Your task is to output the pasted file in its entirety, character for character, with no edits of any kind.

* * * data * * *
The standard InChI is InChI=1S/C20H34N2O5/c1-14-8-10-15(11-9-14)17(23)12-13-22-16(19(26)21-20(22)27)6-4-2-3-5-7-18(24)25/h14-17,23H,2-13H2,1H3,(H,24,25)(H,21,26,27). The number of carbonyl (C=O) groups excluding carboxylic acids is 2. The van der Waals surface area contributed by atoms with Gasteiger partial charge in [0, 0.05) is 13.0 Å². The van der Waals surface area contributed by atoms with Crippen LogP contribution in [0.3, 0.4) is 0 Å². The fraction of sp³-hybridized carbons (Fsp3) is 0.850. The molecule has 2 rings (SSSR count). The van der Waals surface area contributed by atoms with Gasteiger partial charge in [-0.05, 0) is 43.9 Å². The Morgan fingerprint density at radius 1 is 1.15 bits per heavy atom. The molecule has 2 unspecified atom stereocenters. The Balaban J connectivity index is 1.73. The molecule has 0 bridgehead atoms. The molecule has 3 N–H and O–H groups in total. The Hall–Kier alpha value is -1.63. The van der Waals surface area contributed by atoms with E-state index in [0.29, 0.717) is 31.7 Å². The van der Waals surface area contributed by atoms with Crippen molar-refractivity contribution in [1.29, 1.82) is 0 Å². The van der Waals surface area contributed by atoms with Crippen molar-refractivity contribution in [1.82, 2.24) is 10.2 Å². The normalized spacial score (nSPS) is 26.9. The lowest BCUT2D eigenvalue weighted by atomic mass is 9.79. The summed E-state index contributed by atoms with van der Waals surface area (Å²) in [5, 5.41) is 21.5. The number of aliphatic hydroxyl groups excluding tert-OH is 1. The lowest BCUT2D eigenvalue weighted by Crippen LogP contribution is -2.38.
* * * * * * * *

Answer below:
The standard InChI is InChI=1S/C20H34N2O5/c1-14-8-10-15(11-9-14)17(23)12-13-22-16(19(26)21-20(22)27)6-4-2-3-5-7-18(24)25/h14-17,23H,2-13H2,1H3,(H,24,25)(H,21,26,27). The number of carbonyl (C=O) groups excluding carboxylic acids is 2. The van der Waals surface area contributed by atoms with Gasteiger partial charge in [0, 0.05) is 13.0 Å². The van der Waals surface area contributed by atoms with Crippen LogP contribution in [0.3, 0.4) is 0 Å². The fraction of sp³-hybridized carbons (Fsp3) is 0.850. The molecule has 2 rings (SSSR count). The van der Waals surface area contributed by atoms with Gasteiger partial charge in [-0.05, 0) is 43.9 Å². The Morgan fingerprint density at radius 1 is 1.15 bits per heavy atom. The molecule has 2 unspecified atom stereocenters. The Balaban J connectivity index is 1.73. The molecule has 0 bridgehead atoms. The molecule has 3 N–H and O–H groups in total. The Hall–Kier alpha value is -1.63. The van der Waals surface area contributed by atoms with E-state index in [0.29, 0.717) is 31.7 Å². The van der Waals surface area contributed by atoms with Crippen molar-refractivity contribution in [1.29, 1.82) is 0 Å². The van der Waals surface area contributed by atoms with Crippen molar-refractivity contribution in [1.82, 2.24) is 10.2 Å². The normalized spacial score (nSPS) is 26.9. The lowest BCUT2D eigenvalue weighted by atomic mass is 9.79. The summed E-state index contributed by atoms with van der Waals surface area (Å²) in [5, 5.41) is 21.5. The number of aliphatic hydroxyl groups excluding tert-OH is 1. The lowest BCUT2D eigenvalue weighted by Crippen LogP contribution is -2.38.